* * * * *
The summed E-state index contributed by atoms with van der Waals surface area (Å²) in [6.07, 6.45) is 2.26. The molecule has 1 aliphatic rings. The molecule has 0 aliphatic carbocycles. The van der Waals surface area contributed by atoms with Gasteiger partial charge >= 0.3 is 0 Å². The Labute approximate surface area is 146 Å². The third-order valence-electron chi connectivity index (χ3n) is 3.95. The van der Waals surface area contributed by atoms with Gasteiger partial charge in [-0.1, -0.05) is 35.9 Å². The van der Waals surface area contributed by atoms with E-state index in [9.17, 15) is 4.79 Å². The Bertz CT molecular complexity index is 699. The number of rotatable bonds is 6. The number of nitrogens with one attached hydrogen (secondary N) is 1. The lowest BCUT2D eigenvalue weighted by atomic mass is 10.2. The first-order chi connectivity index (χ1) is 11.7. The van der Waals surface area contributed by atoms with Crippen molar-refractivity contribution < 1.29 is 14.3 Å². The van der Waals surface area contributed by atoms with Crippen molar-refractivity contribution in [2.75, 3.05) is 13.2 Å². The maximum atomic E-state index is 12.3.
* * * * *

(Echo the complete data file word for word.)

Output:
The summed E-state index contributed by atoms with van der Waals surface area (Å²) in [6.07, 6.45) is 2.26. The molecule has 1 aliphatic rings. The molecule has 0 aliphatic carbocycles. The van der Waals surface area contributed by atoms with Gasteiger partial charge >= 0.3 is 0 Å². The Labute approximate surface area is 146 Å². The third-order valence-electron chi connectivity index (χ3n) is 3.95. The van der Waals surface area contributed by atoms with Gasteiger partial charge in [-0.1, -0.05) is 35.9 Å². The van der Waals surface area contributed by atoms with E-state index in [9.17, 15) is 4.79 Å². The Bertz CT molecular complexity index is 699. The number of rotatable bonds is 6. The number of nitrogens with one attached hydrogen (secondary N) is 1. The lowest BCUT2D eigenvalue weighted by atomic mass is 10.2. The first-order chi connectivity index (χ1) is 11.7. The van der Waals surface area contributed by atoms with Crippen molar-refractivity contribution < 1.29 is 14.3 Å². The van der Waals surface area contributed by atoms with Crippen molar-refractivity contribution in [2.75, 3.05) is 13.2 Å². The maximum atomic E-state index is 12.3.